Estonia, an eastern European nation that switched to the euro in 2011, scaled down its plan to create a national cryptocurrency after it drew criticism from Mario Draghi and local banking authorities.

The Baltic country dropped plans to peg these digital tokens to the euro or offer them to all citizens, Siim Sikkut, an official in charge of the country’s IT strategy, said in an interview in Tallinn. Instead, they will be given as an incentive to e-residents, foreigners who use Estonia’s electronic identification to remotely sign documents and set up companies, he said.

Estonia, one of the most technologically savvy states in eastern Europe, has been among front-runners to consider issuing a national cryptocurrency. However, Draghi criticized the so-called Estcoin proposal in September, saying the euro can be the only currency in the country of 1.3 million. His stance was echoed by central bank Governor Ardo Hansson, who lamented over “misleading reports” on Estcoin from government agencies.

“We agreed in discussions with politicians that Estcoin will proceed as a means for transactions inside the e-resident community,” Sikkut said. “Other options aren’t on the table. We’re not building a new currency.”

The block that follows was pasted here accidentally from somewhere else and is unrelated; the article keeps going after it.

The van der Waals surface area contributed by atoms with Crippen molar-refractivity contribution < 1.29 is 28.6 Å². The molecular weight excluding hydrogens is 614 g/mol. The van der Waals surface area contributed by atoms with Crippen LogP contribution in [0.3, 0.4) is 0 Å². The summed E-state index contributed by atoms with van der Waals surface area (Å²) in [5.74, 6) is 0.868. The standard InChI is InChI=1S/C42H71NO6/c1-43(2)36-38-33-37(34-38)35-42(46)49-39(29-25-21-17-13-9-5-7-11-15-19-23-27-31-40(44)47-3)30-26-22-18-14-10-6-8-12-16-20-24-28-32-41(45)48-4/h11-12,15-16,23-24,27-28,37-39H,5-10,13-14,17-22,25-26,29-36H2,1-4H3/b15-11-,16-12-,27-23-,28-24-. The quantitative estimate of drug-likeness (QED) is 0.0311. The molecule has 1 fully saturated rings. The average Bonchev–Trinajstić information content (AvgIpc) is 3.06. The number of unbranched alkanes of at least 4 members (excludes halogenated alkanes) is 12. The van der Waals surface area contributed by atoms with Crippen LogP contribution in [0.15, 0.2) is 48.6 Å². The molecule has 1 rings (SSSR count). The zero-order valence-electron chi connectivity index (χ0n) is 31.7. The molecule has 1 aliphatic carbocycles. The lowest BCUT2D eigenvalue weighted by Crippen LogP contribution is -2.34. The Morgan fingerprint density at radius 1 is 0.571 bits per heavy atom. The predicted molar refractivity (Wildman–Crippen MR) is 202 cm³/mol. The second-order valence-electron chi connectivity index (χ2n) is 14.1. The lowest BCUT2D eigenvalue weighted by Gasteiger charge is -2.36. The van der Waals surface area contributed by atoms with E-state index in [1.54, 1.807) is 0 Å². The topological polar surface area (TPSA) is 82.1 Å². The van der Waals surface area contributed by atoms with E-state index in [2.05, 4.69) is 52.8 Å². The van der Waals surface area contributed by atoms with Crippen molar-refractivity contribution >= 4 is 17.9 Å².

Kaspar Korjus, the author of the Estcoin plan, confirmed Sikkut’s words by email, adding that details of “community Estcoin” are still being analyzed for potential benefits. While Estcoin could help e-residents provide each other with work or advice, it “would definitely not be a national ‘cryptocurrency,’” he said.

“No member state can introduce its own currency; the currency of the eurozone is the euro.” ECB President Mario Draghi, Sept. 7, 2017

More than 35,000 identification cards have been issued to foreigners, mainly from Finland, Russia and Ukraine, under the government-sponsored e-residency program since 2014. Deutsche Bank AG cited it as one of the reasons for ending correspondent-banking ties with Estonian lenders a year ago, central bank Deputy Governor Madis Muller told local radio last month.

(Corrects last paragraph to show e-residency wasn’t main reason for Deutsche to end ties with Estonian banks.)

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